3. FAO. Meat and Meat Products. Available online: https://www.fao.org/3/cc3020en/cc3020en_meat.pdf (accessed on 14 November 2023).
  4. Kantono, K.; Hamid, N.; Ma, Q.; Chadha, D.; Oey, I. Consumers’ perception and purchase behavior of meat in China. Meat Sci. 2021, 179, 108548.
  5. Lee, J.; Kim, J.M.; Garrick, D.J. Increasing the accuracy of genomic prediction in pure-bred Limousin beef cattle by including cross-bred Limousin data and accounting for an F94L variant in MSTN. Anim. Genet. 2019, 50, 621–633.
  6. Statista. Export Volume of Beef and Veal Worldwide from 2019 to 2023 by Country. Available online: https://www.statista.com/statistics/617458/beef-and-veal-export-volume-worldwide-by-country/ (accessed on 14 November 2023).
  7. Clinquart, A.; Ellies-Oury, M.P.; Hocquette, J.F.; Guillier, L.; Santé-Lhoutellier, V.; Prache, S. On-farm and processing factors affecting bovine carcass and meat quality. Animal 2022, 16, 100426.
  8. Halmemies-Beauchet-Filleau, A.; Rinne, M.; Lamminen, M.; Mapato, C.; Ampapon, T.; Wanapat, M.; Vanhatalo, A. Alternative and novel feeds for ruminants: Nutritive value, product quality and environmental aspects. Animal 2018, 12, s295–s309.
  9. Ikusika, O.O.; Mpendulo, C.T.; Zindove, T.J.; Okoh, A.I. Fossil shell flour in livestock production: A Review. Animals 2019, 9, 70.
  10. Joe Leech, M.S. What Is Diatomaceous Earth. Available online: https://www.healthline.com/nutrition/what-is-diatomaceous-earth#what-it-is (accessed on 10 November 2023).
  11. Chail, A. Effects of Beef Finishing Diets and Muscle Type on Meat Quality, Fatty Acids and Volatile Compounds; Utah State University: Logan, UT, USA, 2015.
  12. Leheska, J.M.; Thompson, L.D.; Howe, J.C.; Hentges, E.; Boyce, J.; Brooks, J.C.; Shriver, B.; Hoover, L.; Miller, M.F. Effects of conventional and grass-feeding systems on the nutrient composition of beef. J. Anim. Sci. 2008, 86, 3575–3585.
  13. Bartoň, L.; Marounek, M.; Kudrna, V.; Bureš, D.; Zahrádková, R. Growth, carcass traits, chemical composition, and fatty acid profile in beef from Charolais and Simmental bulls fed different types of dietary lipids. J. Sci. Food Agric. 2008, 88, 2622–2630.
  14. Scollan, N.; Hocquette, J.F.; Nuernberg, K.; Dannenberger, D.; Richardson, I.; Moloney, A. Innovations in beef production systems that enhance the nutritional and health value of beef lipids and their relationship with meat quality. Meat Sci. 2006, 74, 17–33.
  15. Sakowski, T.; Grodkowski, G.; Gołebiewski, M.; Slósarz, J.; Kostusiak, P.; Solarczyk, P.; Puppel, K. Genetic and environmental determinants of beef quality—A Review. Front. Vet. Sci. 2022, 9, 819605.
  16. Komwihangilo, D.M.; Sendalo, D.S.C.; Lekule, F.P.; Mtenga, L.A.; Temu, V.K. Farmers’ knowledge in the utilization of indigenous browse species for feeding goats in semi-arid central Tanzania. Livest. Res. Rural. Dev. 2001, 13, 3–9.
  17. Dumont, B.; Meuret, M.; Prud’Hon, M. Direct observation of biting for studying grazing behavior of goats and llamas on garrigue rangelands. Small Rumin. Res. 1995, 16, 27–35.
  18. Ilori, H.B.; Salami, S.A.; Majoka, M.A.; Okunlola, D.O. Acceptability and nutrient digestibility of West African Dwarf goat fed different dietary inclusion of Baobab (Adansonia digitata). IOSR-JAVS 2013, 6, 22–26.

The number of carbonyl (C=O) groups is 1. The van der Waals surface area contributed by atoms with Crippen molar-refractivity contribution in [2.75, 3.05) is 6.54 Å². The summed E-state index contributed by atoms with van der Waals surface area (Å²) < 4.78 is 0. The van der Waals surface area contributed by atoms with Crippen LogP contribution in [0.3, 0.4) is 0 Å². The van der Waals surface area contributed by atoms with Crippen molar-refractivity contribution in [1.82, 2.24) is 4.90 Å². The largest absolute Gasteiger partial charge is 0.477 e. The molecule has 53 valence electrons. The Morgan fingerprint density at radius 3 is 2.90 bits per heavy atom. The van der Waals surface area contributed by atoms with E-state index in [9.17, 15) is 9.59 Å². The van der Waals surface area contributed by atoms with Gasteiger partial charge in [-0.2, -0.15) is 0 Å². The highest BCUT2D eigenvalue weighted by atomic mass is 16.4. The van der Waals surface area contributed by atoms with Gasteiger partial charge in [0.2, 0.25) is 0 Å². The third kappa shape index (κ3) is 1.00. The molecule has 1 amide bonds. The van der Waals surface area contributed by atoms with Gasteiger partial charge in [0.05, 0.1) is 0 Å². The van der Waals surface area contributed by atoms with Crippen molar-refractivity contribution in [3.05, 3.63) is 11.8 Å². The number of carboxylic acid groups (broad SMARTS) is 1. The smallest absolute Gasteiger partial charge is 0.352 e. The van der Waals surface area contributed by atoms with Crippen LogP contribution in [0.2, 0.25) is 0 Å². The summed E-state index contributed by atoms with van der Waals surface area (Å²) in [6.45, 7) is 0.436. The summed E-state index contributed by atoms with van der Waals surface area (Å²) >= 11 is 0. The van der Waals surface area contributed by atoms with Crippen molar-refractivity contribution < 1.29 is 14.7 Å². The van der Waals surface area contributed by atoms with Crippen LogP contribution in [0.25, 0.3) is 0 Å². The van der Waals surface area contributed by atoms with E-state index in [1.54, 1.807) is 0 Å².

19. Chaturvedi, I.; Dutta, T.K.; Singh, P.K.; Sharma, A.; Kumar, M.; Rao, B. Effect of herbal feed additives on IVDMD, methane, and total gas production via in-vitro study. J. Agroecol. Nat. Resour. Manag. 2014, 1, 108–112.
  20. Villalba, J.J.; Bach, A.; Iparraguerre, I.R. The feeding behavior and performance of lambs are influenced by flavor diversity. J. Anim. Sci. 2011, 89, 2571–2581.
  21. Mapiye, C.; Chimonyo, M.; Dzama, K. Seasonal dynamics, production potential and efficiency of cattle in the sweet and sour communal rangelands in South Africa. J. Arid. Environ. 2009, 73, 529–536.
  22. Tedeschi, L.O.; Callaway, T.R.; Muir, J.P.; Anderson, R.C. Potential environmental benefits of feed additives and other strategies for ruminant production. R. Bras. Zootec. 2011, 40, 291–309.
  23. Jalaal, M.; Balmforth, N.J.; Stoeber, B. Slip of spreading viscoplastic droplets. Langmuir 2015, 31, 12071–12075.
  24. Li, Y.X.; Zhang, X.L.; Li, W.; Lu, X.F.; Liu, B.; Wang, J. The residues and environmental risks of multiple veterinary antibiotics in animal feces. Environ. Monit. Assess. 2013, 185, 2211–2220.
  25. Valero, M.V.; Prado, R.M.D.; Zawadzki, F.; Eiras, C.E.; Madrona, G.S.; Prado, I.N.D. Propolis and essential oils additives in the diets improved animal performance and feed efficiency of bulls finished in feedlot. Acta Sci.-Anim. Sci. 2014, 36, 419–426.
  26. Lakkawar, A.W.; Sathyanarayana, M.L.; Narayanaswamy, H.D.; Sugunarao, O.; Yathiraj, S. Efficacy of diatomaceous earth in amelioration of aflatoxin induced toxicity in broiler chicken. Indian. J. Anim. Res. 2016, 50, 529–536.
  27. Adeyemo, G.O. Growth performance of broiler chicken fed Fossil shell flour growth promoter. Food Nutr. Sci. 2013, 4, 26622.
  28. Adebiyi, O.A.; Sokunbi, O.A.; Ewuola, E.O. Performance evaluation and bone characteristics of growing cockerel-fed diets containing different levels of diatomaceous earth. Middle-East J. Sci. Res. 2009, 4, 36–39.
  29. Ikusika, O.O.; Mpendulo, C.T. Feed preference, body condition scoring, and growth performance of Dohne Merino ram fed varying levels of fossil shell flour. Open Agric. 2023, 8, 20220161.
  30. Ikusika, O.; Fon, F.N.; Zindove, T.J.; Okoh, A. Influence of Fossil Shell Flour Supplementation on Feed Preference, Body Condition Scores and Wool Parameters of Dohne Merino Wethers. Res. Sq. 2020. preprint.
  31. Emeruwa, C.H. Growth Performance of West African Dwarf Sheep Fed Diets Supplemented with Fossil Shell Flour. Doctoral Dissertation, University of Ibadan, Ibadan, Nigeria, 2016.